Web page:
• Manage upward effectively to secure long-term change.  Frontline supervisors are the connection between the ivory towers of management and daily life in the trenches.  Make sure that upper management is kept aware of not only the daily successes but also the daily challenges that are occurring daily for the staff, versus telling them only what they want to hear, only when they are asking to hear it. 
  • Try not to get called on your day off.  One might think that the supervisor who receives calls day and night at home to help out his staff gives the most to his hotel.  But a truly successful supervisor is the one who’s team is so effective at getting by on their own that they don’t need to call for help.  
Most importantly, leave your own personal brand service mark.  Wherever you are working at this moment, do everything you can to assist your hotel on its journey to excellence, right here, right now.  Whether expecting to be there six years or six months, contribute every shift, every week, every month in every way you can to making your property better upon your departure than it was on your first day.  

Maximize every chance to mentor those who report to you, and know that the rewards can be great when you one day look back at the number of successful hospitality careers that have been launched under your watch.  
 
 

Doug Kennedy, President of the Kennedy Training Network, has been a fixture on the hospitality and tourism industry conference circuit since 1989, having presented over 1,000 conference keynote sessions, educational break-out seminars, or customized, on-premise training workshops for diverse audiences representing every segment of the lodging industry. Ee-mail Doug at: doug@kennedytrainingnetwork.com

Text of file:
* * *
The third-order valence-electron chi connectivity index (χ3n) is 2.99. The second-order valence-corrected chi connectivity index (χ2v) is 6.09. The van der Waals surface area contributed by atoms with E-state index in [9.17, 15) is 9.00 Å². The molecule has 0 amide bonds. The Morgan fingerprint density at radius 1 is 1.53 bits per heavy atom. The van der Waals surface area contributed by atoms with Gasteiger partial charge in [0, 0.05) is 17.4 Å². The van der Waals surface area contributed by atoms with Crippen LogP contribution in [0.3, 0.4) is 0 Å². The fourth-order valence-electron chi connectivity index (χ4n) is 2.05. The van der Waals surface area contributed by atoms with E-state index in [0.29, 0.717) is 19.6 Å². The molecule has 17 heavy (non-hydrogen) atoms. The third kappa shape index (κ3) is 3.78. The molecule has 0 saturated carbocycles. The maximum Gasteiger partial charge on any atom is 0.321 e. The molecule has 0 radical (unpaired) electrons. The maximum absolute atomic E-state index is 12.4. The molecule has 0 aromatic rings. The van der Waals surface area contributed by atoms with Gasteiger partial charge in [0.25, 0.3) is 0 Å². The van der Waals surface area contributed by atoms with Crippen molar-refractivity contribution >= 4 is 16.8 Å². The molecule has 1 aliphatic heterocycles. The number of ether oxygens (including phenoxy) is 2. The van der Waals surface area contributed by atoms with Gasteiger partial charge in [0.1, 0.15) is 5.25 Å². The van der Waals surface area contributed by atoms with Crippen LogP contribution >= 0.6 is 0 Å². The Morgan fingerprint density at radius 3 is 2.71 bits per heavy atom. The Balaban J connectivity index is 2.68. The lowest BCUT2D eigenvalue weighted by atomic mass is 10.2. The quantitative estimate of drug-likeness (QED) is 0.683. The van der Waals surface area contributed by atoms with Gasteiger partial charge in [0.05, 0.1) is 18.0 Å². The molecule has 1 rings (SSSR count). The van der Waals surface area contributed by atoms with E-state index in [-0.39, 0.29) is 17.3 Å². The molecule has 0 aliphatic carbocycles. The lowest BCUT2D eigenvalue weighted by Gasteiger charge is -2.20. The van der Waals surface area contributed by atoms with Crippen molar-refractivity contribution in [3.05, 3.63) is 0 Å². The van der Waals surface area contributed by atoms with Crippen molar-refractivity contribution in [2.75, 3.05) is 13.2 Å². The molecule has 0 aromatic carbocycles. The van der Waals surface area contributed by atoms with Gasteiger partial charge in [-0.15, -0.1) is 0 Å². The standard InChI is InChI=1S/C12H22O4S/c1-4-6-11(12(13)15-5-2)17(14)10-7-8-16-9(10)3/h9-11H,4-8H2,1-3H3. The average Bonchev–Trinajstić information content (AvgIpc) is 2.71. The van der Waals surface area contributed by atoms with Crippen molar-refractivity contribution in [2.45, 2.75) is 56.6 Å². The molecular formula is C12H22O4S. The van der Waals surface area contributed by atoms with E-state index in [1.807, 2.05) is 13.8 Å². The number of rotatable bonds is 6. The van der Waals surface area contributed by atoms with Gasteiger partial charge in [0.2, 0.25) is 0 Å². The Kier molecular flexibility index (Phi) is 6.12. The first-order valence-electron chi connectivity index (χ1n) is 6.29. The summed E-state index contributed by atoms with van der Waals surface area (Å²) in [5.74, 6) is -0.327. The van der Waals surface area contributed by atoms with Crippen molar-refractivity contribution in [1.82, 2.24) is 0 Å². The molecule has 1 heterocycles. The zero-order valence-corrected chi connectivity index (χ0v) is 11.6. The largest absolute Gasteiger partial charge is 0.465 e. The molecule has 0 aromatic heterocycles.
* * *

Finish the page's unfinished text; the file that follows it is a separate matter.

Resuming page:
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Contact:

Doug Kennedy, President
Kennedy Training Network
www.kennedytrainingnetwork.com
doug@kennedytrainingnetwork.com
Direct:  (954) 981-7689

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Also See: First Step In Maximizing Reservations Sales: Believe It’s Possible / Doug Kennedy / March 2007
Training Is Key To Turning “Desk Clerks” Into Front Desk Salespersons / March 2007
Mastering The Lost Art of Check-In / Doug Kennedy / February 2007
Speaking of Hotel Rooms: When You Turn The Lights Off They All Look The Same / Doug Kennedy / December 2006
Train Your Front Desk To Overcome Challenges of Fielding Reservations Calls At The Front Desk / Doug Kennedy / October 2006
The Hotels Reservations Sales Process; Today’s Callers Want a Personalized and Customized Experience / Doug Kennedy / October 2006
It’s Time To Give Hotel Guests What They REALLY Need and Want Daily! Key Basics Some Hotels Still Fall Short On / Doug Kennedy / September 2006
Have You Listened To What Your Hotel Sales and Reservations Agents Are Saying To Real Customers? / Doug Kennedy / August 2006
Next Step In Revenue Optimization: Train Your Front Desk and Reservations Staff To “Maintain The Rate Fences” / Doug Kennedy / July 2006
Beyond “Outrageous,” and “Legendary” Customer Service Training: Creating “Ordinary Excellence, Daily!” / Doug Kennedy / June 2006
The Politics of Revenue Management / Doug Kennedy / June 2006
Hotel Sales “Steps” and “Processes” Are Out; Today’s Inquiry Caller’s Want A Personalized Sales Experience / Doug Kennedy / June 2006